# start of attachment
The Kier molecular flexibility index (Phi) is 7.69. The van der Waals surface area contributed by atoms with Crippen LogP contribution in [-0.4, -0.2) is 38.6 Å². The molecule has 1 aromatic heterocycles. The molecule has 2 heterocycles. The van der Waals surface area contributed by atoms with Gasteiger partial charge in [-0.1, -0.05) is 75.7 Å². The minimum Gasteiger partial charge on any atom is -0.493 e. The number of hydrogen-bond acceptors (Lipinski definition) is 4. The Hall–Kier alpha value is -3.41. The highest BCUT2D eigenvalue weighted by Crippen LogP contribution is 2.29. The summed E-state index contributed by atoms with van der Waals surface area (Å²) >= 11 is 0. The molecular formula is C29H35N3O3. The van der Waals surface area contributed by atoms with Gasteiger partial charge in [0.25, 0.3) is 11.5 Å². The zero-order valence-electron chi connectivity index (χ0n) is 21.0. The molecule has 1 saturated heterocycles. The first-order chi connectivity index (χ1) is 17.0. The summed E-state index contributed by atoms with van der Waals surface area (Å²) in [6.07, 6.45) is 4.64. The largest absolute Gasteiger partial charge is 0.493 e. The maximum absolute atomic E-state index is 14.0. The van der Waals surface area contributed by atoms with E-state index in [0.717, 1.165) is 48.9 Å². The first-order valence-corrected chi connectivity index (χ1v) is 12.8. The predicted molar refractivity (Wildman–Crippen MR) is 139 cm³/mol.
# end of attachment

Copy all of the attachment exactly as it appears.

The Kier molecular flexibility index (Phi) is 7.69. The van der Waals surface area contributed by atoms with Crippen LogP contribution in [-0.4, -0.2) is 38.6 Å². The molecule has 1 aromatic heterocycles. The molecule has 2 heterocycles. The van der Waals surface area contributed by atoms with Gasteiger partial charge in [-0.1, -0.05) is 75.7 Å². The minimum Gasteiger partial charge on any atom is -0.493 e. The number of hydrogen-bond acceptors (Lipinski definition) is 4. The Hall–Kier alpha value is -3.41. The highest BCUT2D eigenvalue weighted by Crippen LogP contribution is 2.29. The summed E-state index contributed by atoms with van der Waals surface area (Å²) >= 11 is 0. The molecular formula is C29H35N3O3. The van der Waals surface area contributed by atoms with Gasteiger partial charge in [0.25, 0.3) is 11.5 Å². The zero-order valence-electron chi connectivity index (χ0n) is 21.0. The molecule has 1 saturated heterocycles. The first-order chi connectivity index (χ1) is 17.0. The summed E-state index contributed by atoms with van der Waals surface area (Å²) in [6.07, 6.45) is 4.64. The largest absolute Gasteiger partial charge is 0.493 e. The maximum absolute atomic E-state index is 14.0. The van der Waals surface area contributed by atoms with E-state index in [0.717, 1.165) is 48.9 Å². The first-order valence-corrected chi connectivity index (χ1v) is 12.8. The predicted molar refractivity (Wildman–Crippen MR) is 139 cm³/mol.